With New Competition, Ford Offers Incentives on New F-150 Pickup

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Even with a new model of the country’s best-selling vehicle, Ford Motor Co. (NYSE: F) is making some pretty tempting offers on its 2018 F-150 pickup. Is the company really that worried about its competition?

Could be. Ford is offering an F-150 STX SuperCrew XL with four-wheel drive and the 2.7L EcoBoost engine for $249 a month on a 24-month lease with a cash down payment or trade of $4,229.

For buyers, an F-150 XLT SuperCrew two-wheel drive with the same engine and an upgraded option package with a “total value” discount of $9,250 plus $750 in FordCredit Bonus Cash and $500 in Trade-in Assistance. That’s $10,500 off the manufacturer’s suggested retail price (MSRP) of around $46,225.

Both General Motors Co. (NYSE: GM) and Fiat Chrysler Automobiles N.V. (NYSE: FCAU) will introduce all-new pickups for model year 2019. The Chevy Silverado/GMC Sierra is due out late this year, with a weight loss of 450 pounds and a new diesel engine, among other changes. The 2019 Ram pickup also loses some weight (225 pounds) and gets a little taller and a little longer. It is expected to be available in dealer showrooms around September.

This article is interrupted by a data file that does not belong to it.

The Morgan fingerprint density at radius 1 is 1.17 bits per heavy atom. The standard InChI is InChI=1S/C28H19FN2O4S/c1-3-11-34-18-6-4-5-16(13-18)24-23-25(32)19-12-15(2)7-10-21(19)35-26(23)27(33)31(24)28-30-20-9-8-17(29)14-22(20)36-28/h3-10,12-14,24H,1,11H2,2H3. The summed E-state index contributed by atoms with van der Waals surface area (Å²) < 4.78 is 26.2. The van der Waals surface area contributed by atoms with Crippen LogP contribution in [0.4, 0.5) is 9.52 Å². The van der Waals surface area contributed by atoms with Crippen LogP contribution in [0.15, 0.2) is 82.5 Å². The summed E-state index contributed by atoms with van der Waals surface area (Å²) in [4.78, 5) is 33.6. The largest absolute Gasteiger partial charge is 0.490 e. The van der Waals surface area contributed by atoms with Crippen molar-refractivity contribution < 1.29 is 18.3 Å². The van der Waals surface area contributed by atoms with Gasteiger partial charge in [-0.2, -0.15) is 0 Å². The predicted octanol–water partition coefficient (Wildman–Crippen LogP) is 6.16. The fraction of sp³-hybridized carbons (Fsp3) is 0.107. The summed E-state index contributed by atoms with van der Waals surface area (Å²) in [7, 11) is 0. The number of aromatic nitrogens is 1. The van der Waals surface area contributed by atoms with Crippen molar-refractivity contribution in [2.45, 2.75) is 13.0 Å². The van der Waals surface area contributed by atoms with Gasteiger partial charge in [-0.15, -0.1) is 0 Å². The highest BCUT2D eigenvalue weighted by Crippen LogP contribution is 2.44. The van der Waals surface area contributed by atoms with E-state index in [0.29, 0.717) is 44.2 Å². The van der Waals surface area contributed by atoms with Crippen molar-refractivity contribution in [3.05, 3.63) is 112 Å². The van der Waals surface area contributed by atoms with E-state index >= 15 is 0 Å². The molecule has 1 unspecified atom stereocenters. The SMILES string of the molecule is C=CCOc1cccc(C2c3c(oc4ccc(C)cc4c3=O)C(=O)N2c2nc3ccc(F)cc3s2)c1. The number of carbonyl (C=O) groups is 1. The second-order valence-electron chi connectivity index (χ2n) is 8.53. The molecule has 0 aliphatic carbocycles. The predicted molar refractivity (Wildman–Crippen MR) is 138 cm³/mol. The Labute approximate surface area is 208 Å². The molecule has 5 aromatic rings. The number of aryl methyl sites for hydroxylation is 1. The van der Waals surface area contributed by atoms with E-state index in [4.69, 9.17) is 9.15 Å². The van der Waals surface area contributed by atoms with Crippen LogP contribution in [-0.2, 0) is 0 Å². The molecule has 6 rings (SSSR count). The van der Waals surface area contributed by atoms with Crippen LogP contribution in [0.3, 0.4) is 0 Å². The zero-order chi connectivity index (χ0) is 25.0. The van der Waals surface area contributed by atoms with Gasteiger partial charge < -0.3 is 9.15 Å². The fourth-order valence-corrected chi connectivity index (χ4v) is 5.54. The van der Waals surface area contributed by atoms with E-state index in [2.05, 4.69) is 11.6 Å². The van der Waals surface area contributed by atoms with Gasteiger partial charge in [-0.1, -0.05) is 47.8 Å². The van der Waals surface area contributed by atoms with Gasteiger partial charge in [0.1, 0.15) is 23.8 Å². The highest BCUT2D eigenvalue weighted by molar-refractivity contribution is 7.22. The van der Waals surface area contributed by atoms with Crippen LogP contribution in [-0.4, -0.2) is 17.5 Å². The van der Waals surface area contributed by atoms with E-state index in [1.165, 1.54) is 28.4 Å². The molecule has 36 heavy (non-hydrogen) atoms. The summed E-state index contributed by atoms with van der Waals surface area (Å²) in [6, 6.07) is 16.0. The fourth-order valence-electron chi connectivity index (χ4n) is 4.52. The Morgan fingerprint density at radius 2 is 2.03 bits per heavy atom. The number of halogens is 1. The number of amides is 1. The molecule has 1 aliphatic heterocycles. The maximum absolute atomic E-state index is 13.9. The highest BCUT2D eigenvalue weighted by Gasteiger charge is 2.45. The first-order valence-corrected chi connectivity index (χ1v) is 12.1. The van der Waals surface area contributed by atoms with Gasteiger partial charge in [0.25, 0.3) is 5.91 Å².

Both the GM and Ram trucks are chasing the F-Series in the full-size pickup market, where automakers make their real money. The average 2017 price for a pickup sold in the United States last year was around $47,000, and margins on high-end pickups can rise to $10,000, compared with a margin of around $3,000 for a passenger car. Those high margins give manufacturers and dealers plenty of room to negotiate.

Ford is also facing more competition from Toyota Motor Corp.’s (NYSE: TM) 2018 Tundra full-size pickup and Nissan’s 2018 full-size Titan pickup. Toyota Tundra U.S. sales for January totaled 7,644, up 33.6% year over year. Nissan reported January Titan sales of 4,051 units, up 46.4% year over year. Ford’s year-over-year sales increase in January was a mere 1.6%, although from a much higher base of nearly 59,000 units sold in the United States.

These new pickups could chip away at Ford sales before the new trucks from GM and FCA even get to market. Ford needs to do what it can to prevent that from happening.